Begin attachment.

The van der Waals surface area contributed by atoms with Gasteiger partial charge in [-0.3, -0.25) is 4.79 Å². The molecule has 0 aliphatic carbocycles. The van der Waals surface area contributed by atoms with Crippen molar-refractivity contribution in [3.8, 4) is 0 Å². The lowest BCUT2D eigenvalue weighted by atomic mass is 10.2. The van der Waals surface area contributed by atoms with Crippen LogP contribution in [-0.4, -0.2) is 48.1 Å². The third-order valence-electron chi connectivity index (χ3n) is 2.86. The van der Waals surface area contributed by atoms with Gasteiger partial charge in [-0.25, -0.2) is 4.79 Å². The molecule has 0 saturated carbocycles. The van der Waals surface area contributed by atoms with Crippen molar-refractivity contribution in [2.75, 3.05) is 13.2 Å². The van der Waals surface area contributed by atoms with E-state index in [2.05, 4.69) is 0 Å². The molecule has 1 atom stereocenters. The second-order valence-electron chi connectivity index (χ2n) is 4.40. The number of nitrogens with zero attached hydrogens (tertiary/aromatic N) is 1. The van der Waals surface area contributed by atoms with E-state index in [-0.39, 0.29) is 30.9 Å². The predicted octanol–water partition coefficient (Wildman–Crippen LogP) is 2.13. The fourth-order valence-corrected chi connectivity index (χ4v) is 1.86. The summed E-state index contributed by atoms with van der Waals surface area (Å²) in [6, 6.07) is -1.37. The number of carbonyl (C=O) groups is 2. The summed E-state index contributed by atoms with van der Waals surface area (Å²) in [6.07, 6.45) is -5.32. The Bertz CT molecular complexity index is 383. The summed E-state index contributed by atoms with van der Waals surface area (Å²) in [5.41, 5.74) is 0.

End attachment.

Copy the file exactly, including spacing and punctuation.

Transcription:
The van der Waals surface area contributed by atoms with Gasteiger partial charge in [-0.3, -0.25) is 4.79 Å². The molecule has 0 aliphatic carbocycles. The van der Waals surface area contributed by atoms with Crippen molar-refractivity contribution in [3.8, 4) is 0 Å². The lowest BCUT2D eigenvalue weighted by atomic mass is 10.2. The van der Waals surface area contributed by atoms with Crippen LogP contribution in [-0.4, -0.2) is 48.1 Å². The third-order valence-electron chi connectivity index (χ3n) is 2.86. The van der Waals surface area contributed by atoms with Gasteiger partial charge in [-0.25, -0.2) is 4.79 Å². The molecule has 0 saturated carbocycles. The van der Waals surface area contributed by atoms with Crippen molar-refractivity contribution in [2.75, 3.05) is 13.2 Å². The van der Waals surface area contributed by atoms with E-state index in [2.05, 4.69) is 0 Å². The molecule has 1 atom stereocenters. The second-order valence-electron chi connectivity index (χ2n) is 4.40. The number of nitrogens with zero attached hydrogens (tertiary/aromatic N) is 1. The van der Waals surface area contributed by atoms with E-state index in [-0.39, 0.29) is 30.9 Å². The predicted octanol–water partition coefficient (Wildman–Crippen LogP) is 2.13. The fourth-order valence-corrected chi connectivity index (χ4v) is 1.86. The summed E-state index contributed by atoms with van der Waals surface area (Å²) in [6, 6.07) is -1.37. The number of carbonyl (C=O) groups is 2. The summed E-state index contributed by atoms with van der Waals surface area (Å²) in [6.07, 6.45) is -5.32. The Bertz CT molecular complexity index is 383. The summed E-state index contributed by atoms with van der Waals surface area (Å²) in [5.41, 5.74) is 0.